They offer a blog among the choices as to what you can make with their interface, but if you add a blog to a site, it must be hosted at Weebly to work.

I was trying it out because I was writing a how-to article about it for eHow. I made a test web site, which reflects my quickly done effort while testing for the eHow article.

It is easy. Very easy. But if you run an HTML validator on the test site I made, you find 48 validation errors on the first page. The blog, where I didn’t go as wild dragging and dropping widgets and elements onto the page only (only?) has HTML 22 errors.

I didn’t make an effort to create anything real that I would use. I just tried out the elements to see if they fulfilled the promise of letting an inexperienced user create and publish their own information in a web page. Weebly does that. However, I don’t think it provides any useful fodder for education in web design. If you are teaching programming and want to look at a smoothly working example of a web 2.0 site, it could be instructive.

Are sites like Weebly going to eliminate the need for instruction and education in web design by making it so simple to get published on the web that even a kid could do it? I don’t think so. They have a place, a niche. For example, if you were getting married and wanted a short-term, fast and easy site to store information about the wedding and its related events, maps, gift registration sites, and such info, Weebly would be a solution. But Weebly is limited. Which means a solid grounding in the web development nuts and bolts is still necessary for most web site creators.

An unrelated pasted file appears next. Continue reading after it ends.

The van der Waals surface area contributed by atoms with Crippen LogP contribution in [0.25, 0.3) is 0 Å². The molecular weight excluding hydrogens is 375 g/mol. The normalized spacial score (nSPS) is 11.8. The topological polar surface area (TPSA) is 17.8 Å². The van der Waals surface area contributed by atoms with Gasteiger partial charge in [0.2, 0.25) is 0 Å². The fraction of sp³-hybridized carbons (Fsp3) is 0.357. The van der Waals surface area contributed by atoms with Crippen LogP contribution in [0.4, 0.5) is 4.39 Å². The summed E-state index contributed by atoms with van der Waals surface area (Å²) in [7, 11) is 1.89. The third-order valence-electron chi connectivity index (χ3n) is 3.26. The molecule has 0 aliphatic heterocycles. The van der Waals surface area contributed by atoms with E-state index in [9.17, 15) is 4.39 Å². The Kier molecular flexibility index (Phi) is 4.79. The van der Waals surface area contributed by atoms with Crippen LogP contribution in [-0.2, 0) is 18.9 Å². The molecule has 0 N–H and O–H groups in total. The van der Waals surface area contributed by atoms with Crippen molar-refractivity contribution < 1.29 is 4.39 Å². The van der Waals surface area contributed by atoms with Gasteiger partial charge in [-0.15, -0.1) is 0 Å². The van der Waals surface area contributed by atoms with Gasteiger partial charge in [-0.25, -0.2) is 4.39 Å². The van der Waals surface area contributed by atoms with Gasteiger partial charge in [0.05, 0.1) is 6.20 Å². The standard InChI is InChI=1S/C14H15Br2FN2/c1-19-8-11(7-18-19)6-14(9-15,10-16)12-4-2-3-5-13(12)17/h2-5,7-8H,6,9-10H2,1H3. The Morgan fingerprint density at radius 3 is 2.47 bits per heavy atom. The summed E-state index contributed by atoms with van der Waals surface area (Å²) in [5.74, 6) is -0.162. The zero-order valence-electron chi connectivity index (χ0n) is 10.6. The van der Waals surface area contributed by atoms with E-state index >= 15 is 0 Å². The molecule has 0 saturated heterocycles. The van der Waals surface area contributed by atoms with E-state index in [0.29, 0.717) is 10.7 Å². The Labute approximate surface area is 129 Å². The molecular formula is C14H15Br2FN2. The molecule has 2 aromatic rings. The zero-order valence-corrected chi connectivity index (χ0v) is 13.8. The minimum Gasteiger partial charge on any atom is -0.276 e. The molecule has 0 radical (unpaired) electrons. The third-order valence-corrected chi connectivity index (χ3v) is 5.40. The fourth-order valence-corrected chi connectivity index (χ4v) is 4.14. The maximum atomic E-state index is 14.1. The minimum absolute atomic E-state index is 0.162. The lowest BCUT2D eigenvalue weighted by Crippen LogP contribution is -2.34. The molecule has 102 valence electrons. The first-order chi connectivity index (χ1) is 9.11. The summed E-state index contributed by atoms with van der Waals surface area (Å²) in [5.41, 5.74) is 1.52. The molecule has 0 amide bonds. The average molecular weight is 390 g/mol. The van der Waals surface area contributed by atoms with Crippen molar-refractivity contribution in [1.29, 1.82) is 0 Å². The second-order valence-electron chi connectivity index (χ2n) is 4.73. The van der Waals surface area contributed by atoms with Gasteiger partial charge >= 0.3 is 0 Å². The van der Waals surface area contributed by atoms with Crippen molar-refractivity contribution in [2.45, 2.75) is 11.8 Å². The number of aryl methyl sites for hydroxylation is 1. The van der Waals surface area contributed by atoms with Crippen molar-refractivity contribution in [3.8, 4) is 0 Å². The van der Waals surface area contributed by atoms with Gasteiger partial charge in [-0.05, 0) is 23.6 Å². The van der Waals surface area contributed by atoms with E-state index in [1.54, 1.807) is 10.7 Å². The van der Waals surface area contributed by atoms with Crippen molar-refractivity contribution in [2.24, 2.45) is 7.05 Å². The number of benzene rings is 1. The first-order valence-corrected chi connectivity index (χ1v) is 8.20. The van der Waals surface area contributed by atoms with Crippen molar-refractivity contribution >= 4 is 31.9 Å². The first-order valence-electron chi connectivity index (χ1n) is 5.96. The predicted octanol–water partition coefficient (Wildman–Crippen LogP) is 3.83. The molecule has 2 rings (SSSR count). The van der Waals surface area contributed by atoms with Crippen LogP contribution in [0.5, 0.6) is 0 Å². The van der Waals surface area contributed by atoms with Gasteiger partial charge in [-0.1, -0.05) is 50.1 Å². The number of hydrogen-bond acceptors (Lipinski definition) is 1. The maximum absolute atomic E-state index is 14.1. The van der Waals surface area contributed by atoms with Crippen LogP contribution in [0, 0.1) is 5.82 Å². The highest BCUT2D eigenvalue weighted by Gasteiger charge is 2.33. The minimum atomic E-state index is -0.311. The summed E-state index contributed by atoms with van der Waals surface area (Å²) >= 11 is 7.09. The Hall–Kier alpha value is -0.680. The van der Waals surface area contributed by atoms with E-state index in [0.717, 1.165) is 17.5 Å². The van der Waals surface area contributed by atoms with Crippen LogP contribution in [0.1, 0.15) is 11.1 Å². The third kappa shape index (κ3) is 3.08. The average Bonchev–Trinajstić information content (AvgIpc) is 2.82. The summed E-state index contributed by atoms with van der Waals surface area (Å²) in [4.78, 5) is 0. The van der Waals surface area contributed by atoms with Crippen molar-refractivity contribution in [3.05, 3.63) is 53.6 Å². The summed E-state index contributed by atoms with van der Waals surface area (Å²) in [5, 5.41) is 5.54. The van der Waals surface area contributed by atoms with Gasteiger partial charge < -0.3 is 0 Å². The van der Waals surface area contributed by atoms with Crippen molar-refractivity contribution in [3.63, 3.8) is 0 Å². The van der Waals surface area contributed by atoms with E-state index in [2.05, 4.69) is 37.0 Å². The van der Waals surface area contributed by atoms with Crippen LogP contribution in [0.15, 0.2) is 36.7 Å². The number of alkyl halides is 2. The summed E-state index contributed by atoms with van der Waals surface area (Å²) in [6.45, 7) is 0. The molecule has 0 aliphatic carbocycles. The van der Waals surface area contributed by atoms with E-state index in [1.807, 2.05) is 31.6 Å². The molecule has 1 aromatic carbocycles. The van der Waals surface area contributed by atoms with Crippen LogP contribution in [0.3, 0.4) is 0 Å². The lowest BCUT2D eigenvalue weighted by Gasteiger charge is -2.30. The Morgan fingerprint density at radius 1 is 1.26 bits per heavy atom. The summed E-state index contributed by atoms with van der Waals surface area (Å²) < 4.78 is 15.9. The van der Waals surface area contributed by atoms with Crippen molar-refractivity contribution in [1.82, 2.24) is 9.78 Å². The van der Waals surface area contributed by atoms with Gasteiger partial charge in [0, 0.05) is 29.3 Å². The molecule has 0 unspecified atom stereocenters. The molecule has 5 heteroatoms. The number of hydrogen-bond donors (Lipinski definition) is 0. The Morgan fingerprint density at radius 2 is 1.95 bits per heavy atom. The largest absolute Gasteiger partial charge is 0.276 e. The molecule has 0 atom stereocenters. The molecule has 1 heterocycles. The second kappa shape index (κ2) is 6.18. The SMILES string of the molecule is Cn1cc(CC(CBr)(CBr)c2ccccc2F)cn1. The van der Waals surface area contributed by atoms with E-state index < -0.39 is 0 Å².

ADDENDUM: July 27, 2010. Weebly made news today with a new drag and drop image editor called Image Perfect. You can read about it at TechCrunch.

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Related Posts: SynthaSite, SiteKreator, and Webnode

Useful links for the New Year

  • Innovative Minds Don’t Think Alike, a NY Times article, talks about why even the most expert of people need to bring in fresh perpective from outside their “box” when innovative thinking is needed. Very interesting ideas on how the brain works. I posted a few thoughts of my own about this at BlogHer.
  • Adding Avatars and Gravatars to Your WordPress Blog gives you step by step instructions from Lorelle.
  • Time Magazine says these are the best 50 websites made in 2007. What do you think?
  • Indexed asks a pertinent question about the way culture intersects with education in “Cause, effect, or both?”